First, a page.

Patients with renal failure undergoing hemodialysis (HD) are susceptible to muscle cramps during and after HD. Muscle cramps are defined as the sudden onset of a prolonged involuntary muscle contraction accompanied by severe pain. Through HD, water-soluble vitamins are drawn out with water. Since biotin, a water-soluble vitamin, plays an essential role as one of the coenzymes in producing energy, we have hypothesized that deficiency of biotin may be responsible for HD-associated cramps. We previously reported that biotin administration ameliorated the muscle cramps, despite the elevated plasma biotin levels before HD and biotin administration, as judged by an enzyme-linked immunosorbent assay (ELISA). However, the ELISA measures not only biotin but also total avidin-binding substances (TABS) including biotin metabolites. In the present study, we determined biotin in HD patients as well as healthy controls, using a newly developed method with ultra-high-performance liquid chromatography-tandem mass spectrometry (UHPLC-MS/MS). The plasma samples were collected from 28 HD patients (16 patients with cramps and 12 patients without cramps) before HD and biotin administration and from 11 controls. The results showed that the accumulation of biotin and TABS in plasma of HD patients compared to controls. Importantly, the levels of biotin metabolites, i.e. TABS subtracted by biotin, increased significantly in patients with cramps over those without cramps. Moreover, the levels of biotin metabolites were significantly higher in patients with a poor response to administered biotin, compared to those with a good response. We propose that accumulated biotin metabolites impair biotin’s functions as a coenzyme.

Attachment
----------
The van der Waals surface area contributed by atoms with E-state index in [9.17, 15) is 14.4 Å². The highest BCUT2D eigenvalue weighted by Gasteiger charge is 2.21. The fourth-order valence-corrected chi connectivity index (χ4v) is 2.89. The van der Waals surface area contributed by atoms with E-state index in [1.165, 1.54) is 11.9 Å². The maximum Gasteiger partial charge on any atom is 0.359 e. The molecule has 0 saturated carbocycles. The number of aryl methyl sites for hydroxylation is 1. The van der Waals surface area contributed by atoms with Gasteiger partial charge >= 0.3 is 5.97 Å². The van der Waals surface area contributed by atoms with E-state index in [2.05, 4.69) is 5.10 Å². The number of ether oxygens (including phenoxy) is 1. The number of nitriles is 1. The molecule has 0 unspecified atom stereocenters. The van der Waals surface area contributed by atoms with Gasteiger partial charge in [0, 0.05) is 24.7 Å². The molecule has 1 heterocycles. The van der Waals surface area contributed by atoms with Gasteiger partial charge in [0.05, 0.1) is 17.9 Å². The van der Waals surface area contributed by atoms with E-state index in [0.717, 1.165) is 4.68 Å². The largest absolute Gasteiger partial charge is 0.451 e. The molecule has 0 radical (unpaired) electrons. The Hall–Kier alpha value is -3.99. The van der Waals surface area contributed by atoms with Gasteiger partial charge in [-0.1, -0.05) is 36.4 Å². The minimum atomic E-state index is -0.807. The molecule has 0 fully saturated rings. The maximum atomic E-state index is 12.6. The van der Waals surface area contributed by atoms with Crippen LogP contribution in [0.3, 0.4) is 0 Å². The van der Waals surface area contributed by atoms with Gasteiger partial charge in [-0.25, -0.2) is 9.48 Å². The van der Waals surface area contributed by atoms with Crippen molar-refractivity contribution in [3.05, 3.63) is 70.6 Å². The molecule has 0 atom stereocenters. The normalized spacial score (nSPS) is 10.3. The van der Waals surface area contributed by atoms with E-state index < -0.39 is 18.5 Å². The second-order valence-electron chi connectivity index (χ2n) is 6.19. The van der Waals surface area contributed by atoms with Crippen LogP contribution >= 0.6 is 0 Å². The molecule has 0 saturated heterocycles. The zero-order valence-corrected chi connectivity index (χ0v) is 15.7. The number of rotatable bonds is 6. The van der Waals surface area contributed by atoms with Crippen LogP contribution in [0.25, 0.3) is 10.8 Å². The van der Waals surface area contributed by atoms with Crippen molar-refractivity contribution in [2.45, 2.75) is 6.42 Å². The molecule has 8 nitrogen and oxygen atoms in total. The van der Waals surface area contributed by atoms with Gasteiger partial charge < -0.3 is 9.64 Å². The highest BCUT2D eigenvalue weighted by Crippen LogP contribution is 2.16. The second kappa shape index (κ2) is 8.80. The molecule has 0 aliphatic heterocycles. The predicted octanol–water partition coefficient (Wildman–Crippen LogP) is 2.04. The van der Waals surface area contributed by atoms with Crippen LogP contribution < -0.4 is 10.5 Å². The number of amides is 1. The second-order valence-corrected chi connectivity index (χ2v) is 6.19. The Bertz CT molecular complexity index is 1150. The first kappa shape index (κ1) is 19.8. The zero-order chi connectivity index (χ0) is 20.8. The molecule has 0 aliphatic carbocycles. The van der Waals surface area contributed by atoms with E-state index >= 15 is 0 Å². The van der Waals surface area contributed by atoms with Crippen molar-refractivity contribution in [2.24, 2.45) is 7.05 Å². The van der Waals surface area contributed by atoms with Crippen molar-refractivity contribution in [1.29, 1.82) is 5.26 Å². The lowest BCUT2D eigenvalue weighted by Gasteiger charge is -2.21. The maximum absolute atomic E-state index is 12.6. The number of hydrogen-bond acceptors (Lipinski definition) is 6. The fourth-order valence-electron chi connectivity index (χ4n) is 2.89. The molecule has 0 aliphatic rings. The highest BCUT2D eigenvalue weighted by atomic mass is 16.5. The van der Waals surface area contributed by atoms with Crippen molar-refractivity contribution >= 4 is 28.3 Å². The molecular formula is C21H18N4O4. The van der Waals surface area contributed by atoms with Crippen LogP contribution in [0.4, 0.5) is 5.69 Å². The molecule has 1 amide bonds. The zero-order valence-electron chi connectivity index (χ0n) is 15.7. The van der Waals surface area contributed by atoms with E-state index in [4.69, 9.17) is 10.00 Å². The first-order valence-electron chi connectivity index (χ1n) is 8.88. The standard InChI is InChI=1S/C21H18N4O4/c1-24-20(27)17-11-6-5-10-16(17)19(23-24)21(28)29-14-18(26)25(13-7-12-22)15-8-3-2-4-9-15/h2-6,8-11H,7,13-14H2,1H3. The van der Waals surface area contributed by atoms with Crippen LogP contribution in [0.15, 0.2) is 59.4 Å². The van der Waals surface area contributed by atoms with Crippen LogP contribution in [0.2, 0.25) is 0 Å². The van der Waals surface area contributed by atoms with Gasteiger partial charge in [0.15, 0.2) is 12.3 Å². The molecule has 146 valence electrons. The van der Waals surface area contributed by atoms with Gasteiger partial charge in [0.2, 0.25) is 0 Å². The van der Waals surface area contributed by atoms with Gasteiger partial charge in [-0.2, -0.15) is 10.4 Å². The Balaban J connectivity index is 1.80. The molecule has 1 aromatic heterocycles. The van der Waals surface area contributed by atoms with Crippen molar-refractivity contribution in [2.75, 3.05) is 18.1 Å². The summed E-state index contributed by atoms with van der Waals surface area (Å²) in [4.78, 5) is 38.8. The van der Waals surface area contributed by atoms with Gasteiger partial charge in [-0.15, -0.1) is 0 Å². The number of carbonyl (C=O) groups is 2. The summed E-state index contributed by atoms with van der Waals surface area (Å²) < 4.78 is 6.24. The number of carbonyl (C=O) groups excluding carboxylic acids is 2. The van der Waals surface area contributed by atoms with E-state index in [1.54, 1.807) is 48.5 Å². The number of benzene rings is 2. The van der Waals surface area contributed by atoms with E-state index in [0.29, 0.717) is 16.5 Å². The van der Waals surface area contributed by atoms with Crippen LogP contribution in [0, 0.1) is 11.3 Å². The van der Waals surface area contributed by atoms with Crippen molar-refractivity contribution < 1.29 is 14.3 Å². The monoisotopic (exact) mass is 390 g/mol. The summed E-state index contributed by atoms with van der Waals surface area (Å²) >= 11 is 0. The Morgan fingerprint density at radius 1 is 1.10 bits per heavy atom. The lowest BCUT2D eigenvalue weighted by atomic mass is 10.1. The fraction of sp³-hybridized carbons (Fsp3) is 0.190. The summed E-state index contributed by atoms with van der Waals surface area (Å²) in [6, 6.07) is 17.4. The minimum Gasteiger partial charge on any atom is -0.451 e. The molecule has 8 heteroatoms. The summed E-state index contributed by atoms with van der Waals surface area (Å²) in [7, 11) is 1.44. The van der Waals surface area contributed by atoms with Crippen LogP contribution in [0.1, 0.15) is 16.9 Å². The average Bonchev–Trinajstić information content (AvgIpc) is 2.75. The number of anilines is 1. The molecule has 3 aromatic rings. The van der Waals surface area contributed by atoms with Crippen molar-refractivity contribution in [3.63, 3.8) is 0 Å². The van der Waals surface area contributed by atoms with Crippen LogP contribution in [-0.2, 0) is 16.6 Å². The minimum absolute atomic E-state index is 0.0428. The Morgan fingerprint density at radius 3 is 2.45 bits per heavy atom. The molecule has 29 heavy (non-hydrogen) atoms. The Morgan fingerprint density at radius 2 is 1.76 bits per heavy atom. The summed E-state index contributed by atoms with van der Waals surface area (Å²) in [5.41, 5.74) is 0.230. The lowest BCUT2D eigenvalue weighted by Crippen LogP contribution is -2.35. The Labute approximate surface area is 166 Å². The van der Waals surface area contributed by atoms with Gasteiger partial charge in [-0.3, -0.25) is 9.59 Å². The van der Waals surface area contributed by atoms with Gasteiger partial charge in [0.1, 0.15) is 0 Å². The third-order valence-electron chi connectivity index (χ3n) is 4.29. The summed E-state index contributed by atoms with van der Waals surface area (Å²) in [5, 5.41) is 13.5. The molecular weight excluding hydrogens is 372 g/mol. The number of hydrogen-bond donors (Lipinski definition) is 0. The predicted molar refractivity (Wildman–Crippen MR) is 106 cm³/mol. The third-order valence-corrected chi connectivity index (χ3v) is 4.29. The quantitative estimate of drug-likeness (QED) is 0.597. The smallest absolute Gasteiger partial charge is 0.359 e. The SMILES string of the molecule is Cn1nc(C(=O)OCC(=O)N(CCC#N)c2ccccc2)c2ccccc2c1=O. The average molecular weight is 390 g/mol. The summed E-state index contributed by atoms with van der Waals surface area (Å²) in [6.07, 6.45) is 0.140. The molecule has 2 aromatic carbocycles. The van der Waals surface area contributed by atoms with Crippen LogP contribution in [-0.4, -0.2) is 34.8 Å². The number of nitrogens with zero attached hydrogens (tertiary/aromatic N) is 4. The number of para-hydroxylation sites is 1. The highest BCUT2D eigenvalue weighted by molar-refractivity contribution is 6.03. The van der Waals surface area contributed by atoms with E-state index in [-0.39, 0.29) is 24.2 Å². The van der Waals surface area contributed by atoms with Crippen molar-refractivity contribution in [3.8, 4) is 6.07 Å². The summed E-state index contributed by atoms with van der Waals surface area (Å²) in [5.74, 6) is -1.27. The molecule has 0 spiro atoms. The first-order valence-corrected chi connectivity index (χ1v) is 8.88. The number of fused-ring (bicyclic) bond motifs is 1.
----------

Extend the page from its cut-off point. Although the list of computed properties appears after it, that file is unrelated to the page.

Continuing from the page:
ASJC Scopus subject areas
- Biochemistry, Genetics and Molecular Biology(all)